Moussaoui Sentencing Jury Continues Deliberations
RENEE MONTAGNE, host:
The jury in the Zacarias Moussaoui sentencing trial goes into its second day of deliberations today. Jurors are trying to decide whether Moussaoui is legally eligible to receive the death penalty. He pleaded guilty to conspiracy to commit terrorist acts. If the jury finds he is eligible, there will be a second phase and more testimony.
NPR's Laura Sullivan reports.
LAURA SULLIVAN reporting:
Not a lot of defense attorneys would end their case by calling their client a liar. But that's exactly what Moussaoui's defense lawyer Edward McMann did yesterday. And he didn't stop there. He called Moussaoui ignorant, prejudiced, manipulative, a propagandist, and an al-Qaida hanger-on.
Halfway through his closing statement, he leaned into the podium and said, Moussaoui is an arrogant, dangerous, stubborn person. And then he asked jurors to spare his life. McMann and the defense team's hands have been tied ever since Moussaoui insisted on taking the stand to testify this week.
Moussaoui bragged that he was supposed to fly a plane into the White House as part of the 9/11 plot. And he testified that he lied on purpose after he was caught so that the plot would go forward. McMann argued that Moussaoui was merely trying to take credit for something he wasn't a part of. He said Moussaoui was trying to, quote, "seal his place in history and become a martyr."
But as for much as McMann diminished Moussaoui's own words, prosecutor David Raskin put them front and center. In a clear, methodical outline, Raskin reminded jurors that Moussaoui said he felt grateful to have been part of the 9/11 plot. He said people would be alive today if Moussaoui had told the truth. He called it a no brainier that he FBI could have easily unraveled the plot in less than two weeks.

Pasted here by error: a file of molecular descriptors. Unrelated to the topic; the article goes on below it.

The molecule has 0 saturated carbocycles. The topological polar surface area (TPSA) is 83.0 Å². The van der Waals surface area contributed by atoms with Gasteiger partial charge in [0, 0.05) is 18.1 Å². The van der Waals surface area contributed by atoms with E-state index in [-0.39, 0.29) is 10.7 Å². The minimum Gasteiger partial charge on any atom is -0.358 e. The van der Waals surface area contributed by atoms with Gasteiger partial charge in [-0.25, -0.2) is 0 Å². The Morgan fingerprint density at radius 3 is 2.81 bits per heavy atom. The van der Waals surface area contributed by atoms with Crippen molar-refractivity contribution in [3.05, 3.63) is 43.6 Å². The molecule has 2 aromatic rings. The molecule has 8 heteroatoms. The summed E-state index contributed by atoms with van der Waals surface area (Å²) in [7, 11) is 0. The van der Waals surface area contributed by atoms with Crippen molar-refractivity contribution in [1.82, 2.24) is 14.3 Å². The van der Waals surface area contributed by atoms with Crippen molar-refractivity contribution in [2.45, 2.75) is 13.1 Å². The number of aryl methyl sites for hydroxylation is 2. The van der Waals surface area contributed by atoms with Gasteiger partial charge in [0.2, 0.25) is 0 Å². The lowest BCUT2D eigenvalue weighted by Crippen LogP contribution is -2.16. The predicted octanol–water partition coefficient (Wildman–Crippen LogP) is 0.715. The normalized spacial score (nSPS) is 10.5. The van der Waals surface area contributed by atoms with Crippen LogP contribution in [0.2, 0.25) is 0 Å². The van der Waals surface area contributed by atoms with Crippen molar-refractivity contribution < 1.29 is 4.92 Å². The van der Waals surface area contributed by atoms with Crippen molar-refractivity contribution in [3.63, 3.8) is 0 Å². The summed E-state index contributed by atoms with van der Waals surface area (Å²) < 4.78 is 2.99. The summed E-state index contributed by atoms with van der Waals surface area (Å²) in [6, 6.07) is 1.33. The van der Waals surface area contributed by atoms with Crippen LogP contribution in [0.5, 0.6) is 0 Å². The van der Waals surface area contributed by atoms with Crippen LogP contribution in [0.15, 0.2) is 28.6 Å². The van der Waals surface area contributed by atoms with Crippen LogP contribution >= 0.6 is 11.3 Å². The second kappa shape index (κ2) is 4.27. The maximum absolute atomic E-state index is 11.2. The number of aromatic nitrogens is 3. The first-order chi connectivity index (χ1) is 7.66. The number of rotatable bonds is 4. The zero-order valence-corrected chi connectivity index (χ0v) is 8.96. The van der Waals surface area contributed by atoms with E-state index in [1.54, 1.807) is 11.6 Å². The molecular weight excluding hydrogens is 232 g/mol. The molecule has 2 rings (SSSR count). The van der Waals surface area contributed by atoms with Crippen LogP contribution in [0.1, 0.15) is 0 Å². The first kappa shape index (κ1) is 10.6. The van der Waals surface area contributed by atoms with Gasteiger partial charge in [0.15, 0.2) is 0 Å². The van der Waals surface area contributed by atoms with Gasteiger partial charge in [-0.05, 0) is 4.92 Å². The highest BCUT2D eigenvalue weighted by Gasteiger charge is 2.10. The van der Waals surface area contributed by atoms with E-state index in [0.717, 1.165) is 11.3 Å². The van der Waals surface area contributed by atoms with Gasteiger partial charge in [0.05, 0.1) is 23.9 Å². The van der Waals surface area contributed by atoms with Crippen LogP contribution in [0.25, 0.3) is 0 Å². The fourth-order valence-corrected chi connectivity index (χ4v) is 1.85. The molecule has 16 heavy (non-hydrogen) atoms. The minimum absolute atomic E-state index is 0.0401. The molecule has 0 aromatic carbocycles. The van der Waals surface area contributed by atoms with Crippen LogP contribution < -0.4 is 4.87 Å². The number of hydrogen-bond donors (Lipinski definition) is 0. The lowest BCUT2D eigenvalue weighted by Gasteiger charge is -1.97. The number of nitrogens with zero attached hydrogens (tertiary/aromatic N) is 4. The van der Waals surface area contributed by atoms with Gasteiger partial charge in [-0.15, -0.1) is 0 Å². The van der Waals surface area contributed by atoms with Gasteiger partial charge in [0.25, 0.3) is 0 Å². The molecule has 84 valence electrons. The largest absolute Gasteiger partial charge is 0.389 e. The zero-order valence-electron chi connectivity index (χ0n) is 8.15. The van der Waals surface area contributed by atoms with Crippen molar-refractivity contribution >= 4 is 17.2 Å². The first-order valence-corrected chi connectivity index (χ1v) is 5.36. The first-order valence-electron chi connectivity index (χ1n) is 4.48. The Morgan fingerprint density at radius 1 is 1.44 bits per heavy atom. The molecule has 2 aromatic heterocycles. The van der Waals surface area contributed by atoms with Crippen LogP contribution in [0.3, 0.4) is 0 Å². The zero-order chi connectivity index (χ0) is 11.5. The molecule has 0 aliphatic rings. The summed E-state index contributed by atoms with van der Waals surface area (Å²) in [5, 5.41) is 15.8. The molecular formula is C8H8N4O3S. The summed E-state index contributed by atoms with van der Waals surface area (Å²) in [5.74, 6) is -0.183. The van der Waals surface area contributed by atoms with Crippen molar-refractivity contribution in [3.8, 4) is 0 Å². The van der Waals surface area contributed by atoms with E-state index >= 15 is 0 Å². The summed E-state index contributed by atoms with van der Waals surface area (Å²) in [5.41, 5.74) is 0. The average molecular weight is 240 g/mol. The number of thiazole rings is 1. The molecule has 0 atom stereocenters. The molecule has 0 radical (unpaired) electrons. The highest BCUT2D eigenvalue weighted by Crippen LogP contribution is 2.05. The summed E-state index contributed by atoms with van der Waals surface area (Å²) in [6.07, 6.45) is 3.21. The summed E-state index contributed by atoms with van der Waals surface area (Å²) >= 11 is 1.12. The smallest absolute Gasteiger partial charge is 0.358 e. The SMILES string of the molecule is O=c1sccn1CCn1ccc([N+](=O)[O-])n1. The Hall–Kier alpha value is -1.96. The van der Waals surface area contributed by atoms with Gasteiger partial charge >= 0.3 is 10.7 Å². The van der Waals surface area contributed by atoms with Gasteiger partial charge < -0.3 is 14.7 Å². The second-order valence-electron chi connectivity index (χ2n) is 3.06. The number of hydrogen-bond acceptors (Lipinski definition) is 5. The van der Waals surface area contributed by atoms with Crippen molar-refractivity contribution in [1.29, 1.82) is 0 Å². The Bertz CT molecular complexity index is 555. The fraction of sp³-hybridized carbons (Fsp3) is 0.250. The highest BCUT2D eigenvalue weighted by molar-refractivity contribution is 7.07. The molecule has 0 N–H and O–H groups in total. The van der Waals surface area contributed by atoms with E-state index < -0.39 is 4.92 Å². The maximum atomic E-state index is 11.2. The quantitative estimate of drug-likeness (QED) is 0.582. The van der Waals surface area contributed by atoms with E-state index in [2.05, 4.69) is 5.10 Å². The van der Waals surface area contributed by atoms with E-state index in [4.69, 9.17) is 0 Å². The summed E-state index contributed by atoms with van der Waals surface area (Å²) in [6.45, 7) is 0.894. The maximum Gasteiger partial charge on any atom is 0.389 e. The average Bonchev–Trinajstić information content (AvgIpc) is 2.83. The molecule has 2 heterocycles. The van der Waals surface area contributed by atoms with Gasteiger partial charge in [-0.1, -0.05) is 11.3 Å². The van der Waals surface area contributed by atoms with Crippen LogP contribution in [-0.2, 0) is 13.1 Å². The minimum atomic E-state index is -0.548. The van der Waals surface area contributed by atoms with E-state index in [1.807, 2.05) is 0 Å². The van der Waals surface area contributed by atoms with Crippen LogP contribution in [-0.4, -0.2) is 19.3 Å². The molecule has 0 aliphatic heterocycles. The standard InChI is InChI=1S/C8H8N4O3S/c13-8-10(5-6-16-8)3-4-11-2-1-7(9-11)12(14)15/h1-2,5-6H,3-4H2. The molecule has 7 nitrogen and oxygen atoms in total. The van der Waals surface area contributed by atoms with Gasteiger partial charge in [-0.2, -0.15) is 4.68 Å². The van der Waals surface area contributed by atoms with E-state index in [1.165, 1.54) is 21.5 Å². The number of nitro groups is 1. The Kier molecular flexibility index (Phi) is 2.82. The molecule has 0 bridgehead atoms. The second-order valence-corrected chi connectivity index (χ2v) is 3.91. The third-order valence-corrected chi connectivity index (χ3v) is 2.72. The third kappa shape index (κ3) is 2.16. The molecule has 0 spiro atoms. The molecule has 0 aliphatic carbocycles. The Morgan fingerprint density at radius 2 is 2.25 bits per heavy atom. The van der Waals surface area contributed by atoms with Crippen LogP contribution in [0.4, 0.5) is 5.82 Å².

Defense attorney McMann, though, countered that the FBI, CIA and FAA were tangled up in bureaucratic incompetence before 9/11 and could have never foiled the plot. McMann told jurors that believing the government was capable of stopping 9/11 would be like, sing the Wizard of Oz all the way through to the end and still thinking there is a wizard.
In the end, McMann appealed to jurors directly. He said, I would never ask you or anyone else to ever do anything for Moussaoui. This case is about us as Americans. Render a verdict that reflects the truth. Moussaoui looked riveted in his green jump suit and white cap. He smirked and shook his head at the defense lawyers, and looked pleased when prosecutors called him a terrorist. The victims' families, though, just a few rows behind, choked back tears.
Afterward, Abraham Scott, whose wife died at the Pentagon, said the arguments left him a little conflicted.
Mr. ABRAHAM SCOTT: I do believe that he contributed to the death of Jan, my wife, as well as the other 2,000 plus victims, but I have some reservation in terms of him knowing the total mission of what transpired on 9/11.
SULLIVAN: The defense is hoping jurors will have the same problem. If not, they're hopping the jury will keep their client alive, simply because his wish seems to be to die. Last month, Moussaoui asked prosecutors if he could testify against himself. Prosecutors say this is proof Moussaoui's testimony was truthful, because he has nothing to lose.
Defense attorneys told the jury yesterday that they can't call him truthful today, and liar four and a half years ago.
Laura Sullivan, NPR News, Washington.
MONTAGNE: And in breaking news this morning, American reporter Jill Carroll has been freed in Baghdad. She is now with American authorities. MORNING EDITION is following this story throughout the morning.
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